“It’s very hard to give them negative feedback without crushing their morale.”
“They think everybody is going to get a trophy in the real world, just like they did growing up.”
Based on decades of research, Bruce Tulgan separates the facts from the myths about today’s young workers. Bring Bruce in to share the latest research from RainmakerThinking:
- Millennials are NOT a bunch of delicate, lazy, disrespectful, inappropriate slackers with short attention spans.
- Millennials – at least those worth hiring – want leaders who take them seriously at work and set them up for success in the real world, not leaders who try to humor them.
- Millennials want strong, highly-engaged managers who establish clear structure and boundaries and provide regular guidance, direction, support and coaching.
- Millennials need clear expectations and real-time performance-tracking.
- Millennials need to understand the quid-pro-quo of work every step of the way.
Based on our continuing research since 1993 and his best-selling book NOT EVERYONE GETS A TROPHY: HOW TO MANAGE THE MILLENNIALS, Bruce provides laugh-out-loud stories and poignant insights, as well as concrete takeaways for leaders at all levels to better recruit, train, engage, develop, motivate and retain today’s best young talent.
There is a “Great Generational Shift” underway in the workforce today. This is the post-Baby Boomer shift that demographers and workforce planners have been anticipating for decades. It is not only a generational shift in the numbers in the workforce. This is also an epic turning point in the norms and values of the workforce, and a corresponding transformation in the very fundamentals of the employer-employee relationship. This “Great Generational Shift” presents a whole new set of challenges for employers in every industry, employees of all ages, and for managers at every level.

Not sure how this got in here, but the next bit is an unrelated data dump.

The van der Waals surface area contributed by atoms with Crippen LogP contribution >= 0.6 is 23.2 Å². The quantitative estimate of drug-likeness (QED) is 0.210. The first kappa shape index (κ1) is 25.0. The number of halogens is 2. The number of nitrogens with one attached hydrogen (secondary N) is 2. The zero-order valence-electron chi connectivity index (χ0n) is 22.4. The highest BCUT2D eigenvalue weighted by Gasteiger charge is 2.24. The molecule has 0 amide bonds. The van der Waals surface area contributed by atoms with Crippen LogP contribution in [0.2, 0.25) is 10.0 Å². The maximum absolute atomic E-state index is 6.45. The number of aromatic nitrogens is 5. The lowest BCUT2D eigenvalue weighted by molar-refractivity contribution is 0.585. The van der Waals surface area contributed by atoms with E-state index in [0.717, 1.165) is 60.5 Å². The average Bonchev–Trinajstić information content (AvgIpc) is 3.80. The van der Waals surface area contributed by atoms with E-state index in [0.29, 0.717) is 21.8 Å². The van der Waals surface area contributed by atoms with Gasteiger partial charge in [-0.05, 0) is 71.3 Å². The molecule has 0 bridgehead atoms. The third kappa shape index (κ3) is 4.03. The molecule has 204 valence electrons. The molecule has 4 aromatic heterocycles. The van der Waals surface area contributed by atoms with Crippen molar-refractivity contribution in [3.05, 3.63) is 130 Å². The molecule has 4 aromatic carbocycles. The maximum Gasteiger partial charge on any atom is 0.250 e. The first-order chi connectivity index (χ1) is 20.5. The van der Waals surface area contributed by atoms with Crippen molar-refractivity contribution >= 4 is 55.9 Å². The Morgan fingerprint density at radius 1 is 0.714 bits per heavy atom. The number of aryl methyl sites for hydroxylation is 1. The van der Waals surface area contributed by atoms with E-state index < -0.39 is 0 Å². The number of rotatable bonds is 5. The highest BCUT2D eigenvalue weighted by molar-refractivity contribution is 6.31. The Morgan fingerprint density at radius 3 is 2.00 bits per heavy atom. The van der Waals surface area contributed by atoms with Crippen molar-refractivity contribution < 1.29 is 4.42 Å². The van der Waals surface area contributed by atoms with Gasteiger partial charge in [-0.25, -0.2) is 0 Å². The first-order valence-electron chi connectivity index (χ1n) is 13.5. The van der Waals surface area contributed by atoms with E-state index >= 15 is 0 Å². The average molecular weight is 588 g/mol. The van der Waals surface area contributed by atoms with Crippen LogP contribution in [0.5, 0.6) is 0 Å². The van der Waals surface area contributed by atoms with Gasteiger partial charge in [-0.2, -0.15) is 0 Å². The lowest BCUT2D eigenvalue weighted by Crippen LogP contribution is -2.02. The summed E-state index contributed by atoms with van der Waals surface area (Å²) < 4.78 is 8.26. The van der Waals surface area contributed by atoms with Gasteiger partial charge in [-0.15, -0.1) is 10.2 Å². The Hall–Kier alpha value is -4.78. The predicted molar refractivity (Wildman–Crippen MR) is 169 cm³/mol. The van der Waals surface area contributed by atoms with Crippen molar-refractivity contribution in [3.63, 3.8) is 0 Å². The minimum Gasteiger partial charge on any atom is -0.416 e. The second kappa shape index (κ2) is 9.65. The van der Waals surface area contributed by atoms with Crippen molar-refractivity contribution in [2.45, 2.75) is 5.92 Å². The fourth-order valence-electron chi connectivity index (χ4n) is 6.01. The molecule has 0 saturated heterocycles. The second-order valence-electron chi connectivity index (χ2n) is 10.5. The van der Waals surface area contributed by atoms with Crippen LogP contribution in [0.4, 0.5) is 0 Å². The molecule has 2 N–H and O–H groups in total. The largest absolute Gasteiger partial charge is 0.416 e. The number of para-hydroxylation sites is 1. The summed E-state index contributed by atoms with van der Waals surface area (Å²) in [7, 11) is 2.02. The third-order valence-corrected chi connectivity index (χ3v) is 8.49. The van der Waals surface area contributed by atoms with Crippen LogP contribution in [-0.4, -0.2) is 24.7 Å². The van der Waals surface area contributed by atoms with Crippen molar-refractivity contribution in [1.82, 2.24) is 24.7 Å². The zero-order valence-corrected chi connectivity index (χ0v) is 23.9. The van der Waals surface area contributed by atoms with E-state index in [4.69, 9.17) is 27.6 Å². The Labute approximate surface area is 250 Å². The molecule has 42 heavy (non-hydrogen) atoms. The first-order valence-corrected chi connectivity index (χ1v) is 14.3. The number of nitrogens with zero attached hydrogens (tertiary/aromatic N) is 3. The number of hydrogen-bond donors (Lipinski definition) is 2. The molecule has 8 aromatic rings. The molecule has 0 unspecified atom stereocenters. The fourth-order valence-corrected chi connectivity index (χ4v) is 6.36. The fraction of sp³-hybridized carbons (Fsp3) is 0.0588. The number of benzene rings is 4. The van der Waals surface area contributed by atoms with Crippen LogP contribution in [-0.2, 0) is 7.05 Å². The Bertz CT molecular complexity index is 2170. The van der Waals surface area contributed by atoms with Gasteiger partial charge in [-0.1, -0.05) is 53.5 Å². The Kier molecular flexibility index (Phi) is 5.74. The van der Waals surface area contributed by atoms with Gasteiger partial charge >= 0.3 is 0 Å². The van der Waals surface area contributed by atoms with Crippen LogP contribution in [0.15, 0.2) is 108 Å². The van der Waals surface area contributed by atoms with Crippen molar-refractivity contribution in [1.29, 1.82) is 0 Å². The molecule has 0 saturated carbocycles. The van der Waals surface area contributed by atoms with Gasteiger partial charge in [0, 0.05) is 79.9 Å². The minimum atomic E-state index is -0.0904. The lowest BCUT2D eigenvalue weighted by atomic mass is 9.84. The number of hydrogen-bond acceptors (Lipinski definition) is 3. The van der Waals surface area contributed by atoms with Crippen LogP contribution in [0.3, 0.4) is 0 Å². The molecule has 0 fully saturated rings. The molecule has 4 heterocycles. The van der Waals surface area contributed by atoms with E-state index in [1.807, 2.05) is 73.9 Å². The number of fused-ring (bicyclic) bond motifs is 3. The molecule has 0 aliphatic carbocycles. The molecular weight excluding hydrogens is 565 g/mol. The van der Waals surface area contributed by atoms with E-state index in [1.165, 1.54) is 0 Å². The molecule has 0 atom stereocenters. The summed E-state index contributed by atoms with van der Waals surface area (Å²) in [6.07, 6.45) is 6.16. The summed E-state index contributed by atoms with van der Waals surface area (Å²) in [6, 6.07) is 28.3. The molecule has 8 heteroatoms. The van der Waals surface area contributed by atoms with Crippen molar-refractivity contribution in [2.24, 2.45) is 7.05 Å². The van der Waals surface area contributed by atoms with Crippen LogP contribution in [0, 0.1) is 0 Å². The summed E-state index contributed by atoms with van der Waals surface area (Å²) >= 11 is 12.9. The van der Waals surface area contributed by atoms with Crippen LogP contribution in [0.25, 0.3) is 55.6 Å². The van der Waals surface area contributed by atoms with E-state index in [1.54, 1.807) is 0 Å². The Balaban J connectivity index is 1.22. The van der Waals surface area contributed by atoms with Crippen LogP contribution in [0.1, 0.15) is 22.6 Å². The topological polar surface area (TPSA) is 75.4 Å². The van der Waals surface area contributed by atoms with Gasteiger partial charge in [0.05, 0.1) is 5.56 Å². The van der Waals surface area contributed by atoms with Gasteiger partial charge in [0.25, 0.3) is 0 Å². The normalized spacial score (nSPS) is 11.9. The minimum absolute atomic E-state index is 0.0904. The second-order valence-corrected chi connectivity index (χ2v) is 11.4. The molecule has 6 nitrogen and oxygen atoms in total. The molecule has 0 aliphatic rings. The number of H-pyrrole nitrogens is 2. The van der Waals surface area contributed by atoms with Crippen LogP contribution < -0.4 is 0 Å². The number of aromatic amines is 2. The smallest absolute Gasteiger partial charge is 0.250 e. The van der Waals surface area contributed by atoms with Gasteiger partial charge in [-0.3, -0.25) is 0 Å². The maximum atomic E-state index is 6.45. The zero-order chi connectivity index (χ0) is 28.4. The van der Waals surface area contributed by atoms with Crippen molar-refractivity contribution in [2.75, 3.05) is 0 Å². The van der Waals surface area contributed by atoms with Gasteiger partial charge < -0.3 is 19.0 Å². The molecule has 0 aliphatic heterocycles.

Since 1993, RainmakerThinking, Inc. has been tracking generational change in the workplace. Our ongoing research reveals strong generational trends in career paths, management practices, attitudes, expectations and behavior in the workplace. Bring in Bruce Tulgan to present the latest research from RainmakerThinking:
- How will the numbers shift over the next few years?
- (HINT: By 2020, Baby Boomers will make up less than 20% of the Western workforce, whereas just the second-wave Millennials alone – born 1990-2000 – will make up 24%.)
- How will the norms and values of the workforce continue to change?
- (HINT: There is no going back to the one-size-fits-all employment model of the past. Employment relationships will become increasingly short-term, transactional, and highly variable.)
- What does this mean for organizations?
- (HINT: They must get much more flexible when it comes to staffing-strategy, attraction, selection, on-boarding, training, performance-management, accountability, differential rewards, retention, knowledge-transfer, succession-planning and leadership development.)
- What does this mean for managers?
- (HINT: As the workplace becomes ever-more high-pressure and the workforce ever-more high-maintenance, weak disengaged management is the enemy. Strong highly-engaged management is the solution.)
- What does this mean for employees?
- (HINT: As individual workers of all ages today are under more pressure and work becomes more demanding for everyone, people of all ages today want, expect and often request greater flexibility in work conditions. As the pressure increases, so does the need for some relief.)